Like Hallie, Jake is also a sensory kid. Perversely, this makes us very happy (I am not sure it makes his mom so happy, though!) since it's clear that Jake is not only typically developing but a gifted little boy.

Jake also made me happy by eating seven (!!!) of my fish sticks. I hope that one day he serves as a model for Hallie in this respect.

Here's a lovely shot of all the kids and Gina:

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And here's Jake playing dress up. Of all the options, he picked Miss USA. Silly boy!

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We've also managed to get to the Please Touch Museum twice in the last week. On our first visit, which took place on a Saturday, it was enormously crowded, but Hallie mostly took things in stride and did not get overloaded or melt down (until we got to the carousel line, but even then pretty much did okay even with the fifteen minute wait).

As predicted, Hallie loved the room full of shoes (a pretend shoe store) and was particularly attracted to a pair of black patent leather tap shoes that were way too big for her. We almost had to do an intervention to get them back!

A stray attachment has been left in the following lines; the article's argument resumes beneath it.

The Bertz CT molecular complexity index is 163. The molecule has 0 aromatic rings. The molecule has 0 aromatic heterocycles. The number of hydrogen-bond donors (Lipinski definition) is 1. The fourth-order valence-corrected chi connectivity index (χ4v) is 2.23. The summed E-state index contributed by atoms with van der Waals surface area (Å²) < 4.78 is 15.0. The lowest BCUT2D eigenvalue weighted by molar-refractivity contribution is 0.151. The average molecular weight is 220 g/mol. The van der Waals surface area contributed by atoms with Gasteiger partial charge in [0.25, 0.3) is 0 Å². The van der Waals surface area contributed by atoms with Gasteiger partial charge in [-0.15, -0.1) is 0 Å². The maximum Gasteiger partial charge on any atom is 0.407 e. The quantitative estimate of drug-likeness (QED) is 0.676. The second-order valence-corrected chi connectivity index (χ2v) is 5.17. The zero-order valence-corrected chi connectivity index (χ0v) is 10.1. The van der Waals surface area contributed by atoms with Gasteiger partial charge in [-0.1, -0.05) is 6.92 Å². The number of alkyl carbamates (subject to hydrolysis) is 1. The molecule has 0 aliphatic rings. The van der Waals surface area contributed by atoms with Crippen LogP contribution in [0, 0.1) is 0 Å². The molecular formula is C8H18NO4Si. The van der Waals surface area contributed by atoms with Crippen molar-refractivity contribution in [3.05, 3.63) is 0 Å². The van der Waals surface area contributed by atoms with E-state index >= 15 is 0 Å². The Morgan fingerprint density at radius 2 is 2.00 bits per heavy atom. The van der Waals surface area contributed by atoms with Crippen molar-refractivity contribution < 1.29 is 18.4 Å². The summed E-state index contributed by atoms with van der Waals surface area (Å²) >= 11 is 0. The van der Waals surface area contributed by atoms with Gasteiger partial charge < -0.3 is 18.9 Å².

Here she is planting flowers in the flower garden:

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Here she is oggling herself in the Alice in Wonderland exhibit:

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And here she is looking like a giant in that same exhibit:

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Honestly, I found the whole Alice in Wonderland thing just a bit freaky. Oddly enough, I've never been a big fan of the book (I also don't really like that other classic, Wizard of Oz, terribly much. I find both fairly frightening and always have).

Of course, Hallie was particularly interested in sensory experiences at the Please Touch. During our Saturday visit, she grooved on racing through and spending time in the section where they had what I think was a simulated rain storm using these plastic sheets cut into ribbons that hung down all around (kind of like the things that wash off the water at a car wash). She would have spent all day in there. The picture does not do justice either to the exhibit or Hallie's joy at spending time in it: